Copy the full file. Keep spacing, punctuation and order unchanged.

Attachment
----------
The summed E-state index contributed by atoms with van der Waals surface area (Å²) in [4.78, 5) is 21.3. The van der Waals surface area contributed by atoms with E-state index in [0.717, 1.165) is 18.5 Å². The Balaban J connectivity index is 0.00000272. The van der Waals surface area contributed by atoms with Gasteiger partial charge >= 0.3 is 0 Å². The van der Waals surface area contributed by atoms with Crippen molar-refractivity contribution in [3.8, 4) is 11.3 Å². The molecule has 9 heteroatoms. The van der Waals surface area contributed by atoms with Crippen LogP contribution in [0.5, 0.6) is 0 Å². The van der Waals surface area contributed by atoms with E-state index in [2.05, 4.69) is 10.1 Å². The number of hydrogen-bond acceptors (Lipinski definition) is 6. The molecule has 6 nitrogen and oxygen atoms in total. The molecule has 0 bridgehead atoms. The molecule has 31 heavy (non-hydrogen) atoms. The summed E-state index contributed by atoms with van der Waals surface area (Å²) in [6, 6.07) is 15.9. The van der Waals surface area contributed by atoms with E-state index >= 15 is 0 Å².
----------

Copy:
The summed E-state index contributed by atoms with van der Waals surface area (Å²) in [4.78, 5) is 21.3. The van der Waals surface area contributed by atoms with E-state index in [0.717, 1.165) is 18.5 Å². The Balaban J connectivity index is 0.00000272. The van der Waals surface area contributed by atoms with Gasteiger partial charge >= 0.3 is 0 Å². The van der Waals surface area contributed by atoms with Crippen molar-refractivity contribution in [3.8, 4) is 11.3 Å². The molecule has 9 heteroatoms. The van der Waals surface area contributed by atoms with Crippen LogP contribution in [0.5, 0.6) is 0 Å². The van der Waals surface area contributed by atoms with E-state index in [2.05, 4.69) is 10.1 Å². The number of hydrogen-bond acceptors (Lipinski definition) is 6. The molecule has 6 nitrogen and oxygen atoms in total. The molecule has 0 bridgehead atoms. The molecule has 31 heavy (non-hydrogen) atoms. The summed E-state index contributed by atoms with van der Waals surface area (Å²) in [6, 6.07) is 15.9. The van der Waals surface area contributed by atoms with E-state index >= 15 is 0 Å².